P.h.D in Molecular Biology University of Illinois, Chicago 1989
Cellular, Molecular Biology and Physiology Research Group, Monamine Signal Transduction
Dopamine is a modified aromatic amino acid. This monoamine binds to a family of G-protein coupled receptors found on neurons and other cell types, called dopamine receptors. The binding of dopamine to a dopamine receptor can trigger a variety of intracellular signaling cascades that alter neuronal function over many time scales. Dopamine release can be synaptic, paracrine or endocrine. Dopamine signaling plays a key role in nervous system function, and disruption of this signaling system is thought to underpin many pathophysiological conditions including Parkinson’s disease, schizophrenia and cocaine addiction. Cocaine causes prolonged increases in dopamine in the extracellular space. Repeated use of cocaine can lead to persistent changes in neuronal circuits. Our lab focuses on how prolonged elevations in dopamine alter voltage dependent ionic currents and lead to changes in intrinsic neuronal firing properties and circuit output. We use a variety of cellular, molecular and electrophysiological techniques to examine the direct effects of dopamine on identified neurons and to discover the physiological correlates of long-term, dopamine-induced changes in ionic currents.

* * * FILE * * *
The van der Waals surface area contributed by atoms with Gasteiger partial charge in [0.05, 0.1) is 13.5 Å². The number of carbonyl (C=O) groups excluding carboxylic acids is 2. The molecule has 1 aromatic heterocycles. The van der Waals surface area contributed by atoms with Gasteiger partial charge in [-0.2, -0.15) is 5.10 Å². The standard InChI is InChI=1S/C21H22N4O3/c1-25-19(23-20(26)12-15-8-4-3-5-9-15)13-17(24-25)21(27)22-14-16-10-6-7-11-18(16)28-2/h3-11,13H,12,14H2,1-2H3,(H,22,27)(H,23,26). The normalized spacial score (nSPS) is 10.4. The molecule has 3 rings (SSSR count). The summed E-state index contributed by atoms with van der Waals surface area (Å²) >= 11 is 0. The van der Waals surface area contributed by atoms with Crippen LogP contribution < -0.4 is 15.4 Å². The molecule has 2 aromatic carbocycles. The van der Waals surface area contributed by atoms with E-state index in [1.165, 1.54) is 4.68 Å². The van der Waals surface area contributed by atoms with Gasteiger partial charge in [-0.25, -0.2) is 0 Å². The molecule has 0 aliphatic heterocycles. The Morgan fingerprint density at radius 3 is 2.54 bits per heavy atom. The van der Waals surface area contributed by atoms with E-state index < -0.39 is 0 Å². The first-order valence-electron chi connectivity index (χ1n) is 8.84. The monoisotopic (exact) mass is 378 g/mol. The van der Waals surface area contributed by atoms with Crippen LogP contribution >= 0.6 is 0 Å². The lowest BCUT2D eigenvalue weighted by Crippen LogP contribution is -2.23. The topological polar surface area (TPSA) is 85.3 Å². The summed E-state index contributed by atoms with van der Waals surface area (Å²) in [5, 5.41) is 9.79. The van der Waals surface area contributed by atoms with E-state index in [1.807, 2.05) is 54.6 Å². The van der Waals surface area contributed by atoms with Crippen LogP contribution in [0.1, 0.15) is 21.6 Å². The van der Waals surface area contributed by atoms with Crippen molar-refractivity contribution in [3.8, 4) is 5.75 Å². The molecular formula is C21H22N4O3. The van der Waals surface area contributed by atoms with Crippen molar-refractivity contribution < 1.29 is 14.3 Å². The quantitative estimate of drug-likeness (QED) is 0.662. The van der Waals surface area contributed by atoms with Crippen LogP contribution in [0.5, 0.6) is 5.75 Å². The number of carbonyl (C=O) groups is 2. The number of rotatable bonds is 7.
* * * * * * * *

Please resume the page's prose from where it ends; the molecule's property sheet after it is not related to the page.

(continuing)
Email: [email protected]
Lab Telephone: 404-413-5310
Lab Location: 476/ 419/443/445 NSC
Types of Research conducted in lab
Monoamine signal transduction and molecular underpinnings of homeostatic plasticity in neuronal circuits
Lab Members Position Ramyani De PhD Student [email protected] Lori Forster PhD Student [email protected] Meghyn Welch PhD Student [email protected]
Current funding source:
2007-2012, NIH/NIDA: R01DA024039, "Mechanisms underlying opposing neuronal responses to brief vs. prolonged dopamine."